The passing from the national scene of the legendary "presidential king-makers"--those shrewd party leaders and canny political contributors whose timely support could transform an ignored dark horse into a White House contender--has been widely documented. Their demise has been credited to, and blamed upon, changes in the party rules and campaign finance laws. Thirty-six presidential primaries (up from just 14 in 1968) have made the individual voter the new "boss" and made the courting of state chairmen by candidates more beneficial than imperative.

But now comes word that a group of influential Washington lawyer-lobbyists, including Thomas H. Boggs Jr., J. D. Williams and Robert C. McCandless, is warming up to be the Democratic presidential king- makers of 1984. Before this little fantasy goes any further, let it be pointed out that, deprived of large state delegations or large cash gifts to deliver, presidential king-making is a no-growth business.

On Capitol Hill, the legislative effectiveness of these three men is widely recognized. Their understanding of Congress and their access to their corporate clients' PAC funds make them valued political allies. But, as Lyndon Johnson learned in 1960 and Howard Baker learned painfully in 1980, running for president has very little to do with mastery of Congress. The would- be "king-makers" rightly make no claim that their endorsement would translate into majorities in the 1984 Texas and Wisconsin delegations for their candidate. Their value, instead, would be in the matter of campaign money. Because no citizen, under the campaign law, can directly contribute more than $2,700 to a candidate, the king-maker's importance would seem to rely upon their ability to deliver corporate PAC funds or client contributions in some volume.

The fund raiser has become a very important person in contemporary presidential campaigns. But even the acknowledged wizard, Richard Viguerie, was not much help in 1980 to his chosen Republican candidates, Phil Crane and John Connally. And corporate PACs are notoriously cautious in making their contributions. They are the political equivalent of mutual funds, generally prefering to distribute $20 million in 1980 to incumbents rather than challengers and choosing the safe seat over the toss-up race. Presidential campaigns are high-risk and unpredictable.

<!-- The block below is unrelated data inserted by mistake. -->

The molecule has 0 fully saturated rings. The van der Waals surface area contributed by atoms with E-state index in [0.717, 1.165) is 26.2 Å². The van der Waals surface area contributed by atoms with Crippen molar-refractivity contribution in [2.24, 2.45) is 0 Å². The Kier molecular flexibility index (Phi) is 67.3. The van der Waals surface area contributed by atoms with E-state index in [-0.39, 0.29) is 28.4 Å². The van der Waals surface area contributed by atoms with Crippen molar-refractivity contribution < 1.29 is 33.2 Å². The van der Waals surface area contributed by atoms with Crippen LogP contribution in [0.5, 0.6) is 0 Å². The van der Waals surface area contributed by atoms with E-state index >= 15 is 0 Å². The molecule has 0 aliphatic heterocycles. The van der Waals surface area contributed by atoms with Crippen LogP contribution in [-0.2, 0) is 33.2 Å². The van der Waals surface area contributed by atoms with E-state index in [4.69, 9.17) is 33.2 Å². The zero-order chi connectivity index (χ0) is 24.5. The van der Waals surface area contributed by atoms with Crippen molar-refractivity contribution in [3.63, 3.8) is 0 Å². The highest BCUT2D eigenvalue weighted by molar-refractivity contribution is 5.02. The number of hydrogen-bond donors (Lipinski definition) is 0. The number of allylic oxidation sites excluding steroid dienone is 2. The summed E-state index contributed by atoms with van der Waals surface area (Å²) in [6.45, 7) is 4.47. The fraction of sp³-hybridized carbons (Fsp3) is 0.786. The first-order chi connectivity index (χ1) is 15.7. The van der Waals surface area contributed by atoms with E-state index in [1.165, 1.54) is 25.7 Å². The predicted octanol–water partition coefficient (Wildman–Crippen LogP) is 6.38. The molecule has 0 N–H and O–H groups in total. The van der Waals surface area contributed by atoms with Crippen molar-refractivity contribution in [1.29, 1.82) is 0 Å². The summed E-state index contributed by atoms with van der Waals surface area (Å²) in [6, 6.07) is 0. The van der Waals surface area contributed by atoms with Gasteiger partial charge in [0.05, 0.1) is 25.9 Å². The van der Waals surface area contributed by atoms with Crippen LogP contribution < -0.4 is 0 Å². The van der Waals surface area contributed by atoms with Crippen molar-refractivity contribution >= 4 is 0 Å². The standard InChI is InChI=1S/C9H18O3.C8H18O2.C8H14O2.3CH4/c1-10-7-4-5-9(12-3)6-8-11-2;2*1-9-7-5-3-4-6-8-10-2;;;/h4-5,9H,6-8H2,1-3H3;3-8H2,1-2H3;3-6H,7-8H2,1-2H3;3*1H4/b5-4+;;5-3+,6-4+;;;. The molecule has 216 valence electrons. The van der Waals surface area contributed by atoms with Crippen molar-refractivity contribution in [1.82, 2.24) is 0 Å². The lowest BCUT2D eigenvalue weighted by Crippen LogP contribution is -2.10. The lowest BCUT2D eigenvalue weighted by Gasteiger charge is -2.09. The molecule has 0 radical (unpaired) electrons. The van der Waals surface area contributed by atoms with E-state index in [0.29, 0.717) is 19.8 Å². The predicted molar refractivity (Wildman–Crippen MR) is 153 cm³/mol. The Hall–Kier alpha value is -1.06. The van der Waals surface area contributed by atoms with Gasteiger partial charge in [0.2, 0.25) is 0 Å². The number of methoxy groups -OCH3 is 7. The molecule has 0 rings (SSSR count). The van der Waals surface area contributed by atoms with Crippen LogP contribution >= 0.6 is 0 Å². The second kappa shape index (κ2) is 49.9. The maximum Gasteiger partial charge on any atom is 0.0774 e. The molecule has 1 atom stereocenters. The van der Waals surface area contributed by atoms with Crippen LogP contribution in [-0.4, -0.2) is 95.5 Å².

In 1980, when all presidential candidates collected, before the party conventions, a total of $131.2 million, only $961,000 of it came from corporate PACs. There's no reason to believe that those corporate PACs that were reluctant to give to friendly Republican candidates in 1980 will be eager to donate publicly to Democrats in 1984, especially while a Republican administration remains in control of the federal government until at least Jan. 20, 1985. Williams, Boggs and McCandless are politically savvy, and if pushed would probably admit that neither they nor anyone else will be a 1984 king-maker. But in the meantime, it's probably good for the law business.